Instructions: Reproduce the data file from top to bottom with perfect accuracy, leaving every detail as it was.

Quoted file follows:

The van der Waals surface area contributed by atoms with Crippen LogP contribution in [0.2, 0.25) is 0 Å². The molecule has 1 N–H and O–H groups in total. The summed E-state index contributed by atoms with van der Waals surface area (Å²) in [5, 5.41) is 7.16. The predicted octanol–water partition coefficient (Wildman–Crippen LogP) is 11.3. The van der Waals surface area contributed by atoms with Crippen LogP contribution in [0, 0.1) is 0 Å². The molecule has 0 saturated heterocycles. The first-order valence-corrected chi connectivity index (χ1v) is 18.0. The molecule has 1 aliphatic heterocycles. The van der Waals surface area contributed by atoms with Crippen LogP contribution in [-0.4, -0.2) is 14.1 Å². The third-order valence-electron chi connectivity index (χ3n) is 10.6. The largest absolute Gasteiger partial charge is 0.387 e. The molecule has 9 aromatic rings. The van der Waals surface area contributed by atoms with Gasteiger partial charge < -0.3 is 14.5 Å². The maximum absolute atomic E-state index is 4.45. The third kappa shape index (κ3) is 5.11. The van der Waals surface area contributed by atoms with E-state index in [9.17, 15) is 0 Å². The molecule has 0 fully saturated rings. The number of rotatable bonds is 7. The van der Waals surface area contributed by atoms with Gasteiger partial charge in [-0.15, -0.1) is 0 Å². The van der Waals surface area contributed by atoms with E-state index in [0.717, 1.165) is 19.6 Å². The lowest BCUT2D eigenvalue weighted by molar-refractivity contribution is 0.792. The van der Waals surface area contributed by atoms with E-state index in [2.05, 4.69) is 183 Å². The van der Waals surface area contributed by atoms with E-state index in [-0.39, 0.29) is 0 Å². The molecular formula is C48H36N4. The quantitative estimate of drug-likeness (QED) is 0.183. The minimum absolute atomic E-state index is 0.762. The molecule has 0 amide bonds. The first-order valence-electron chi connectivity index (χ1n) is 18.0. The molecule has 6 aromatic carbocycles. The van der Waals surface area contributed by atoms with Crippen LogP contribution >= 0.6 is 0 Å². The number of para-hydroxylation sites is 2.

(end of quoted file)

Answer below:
The van der Waals surface area contributed by atoms with Crippen LogP contribution in [0.2, 0.25) is 0 Å². The molecule has 1 N–H and O–H groups in total. The summed E-state index contributed by atoms with van der Waals surface area (Å²) in [5, 5.41) is 7.16. The predicted octanol–water partition coefficient (Wildman–Crippen LogP) is 11.3. The van der Waals surface area contributed by atoms with Crippen LogP contribution in [0, 0.1) is 0 Å². The molecule has 0 saturated heterocycles. The first-order valence-corrected chi connectivity index (χ1v) is 18.0. The molecule has 1 aliphatic heterocycles. The van der Waals surface area contributed by atoms with Crippen LogP contribution in [-0.4, -0.2) is 14.1 Å². The third-order valence-electron chi connectivity index (χ3n) is 10.6. The largest absolute Gasteiger partial charge is 0.387 e. The molecule has 9 aromatic rings. The van der Waals surface area contributed by atoms with Gasteiger partial charge < -0.3 is 14.5 Å². The maximum absolute atomic E-state index is 4.45. The third kappa shape index (κ3) is 5.11. The van der Waals surface area contributed by atoms with E-state index in [9.17, 15) is 0 Å². The molecule has 0 fully saturated rings. The number of rotatable bonds is 7. The van der Waals surface area contributed by atoms with Gasteiger partial charge in [-0.15, -0.1) is 0 Å². The van der Waals surface area contributed by atoms with E-state index in [0.717, 1.165) is 19.6 Å². The lowest BCUT2D eigenvalue weighted by molar-refractivity contribution is 0.792. The van der Waals surface area contributed by atoms with E-state index in [2.05, 4.69) is 183 Å². The van der Waals surface area contributed by atoms with E-state index in [-0.39, 0.29) is 0 Å². The molecular formula is C48H36N4. The quantitative estimate of drug-likeness (QED) is 0.183. The minimum absolute atomic E-state index is 0.762. The molecule has 0 amide bonds. The first-order valence-electron chi connectivity index (χ1n) is 18.0. The molecule has 6 aromatic carbocycles. The van der Waals surface area contributed by atoms with Crippen LogP contribution >= 0.6 is 0 Å². The number of para-hydroxylation sites is 2.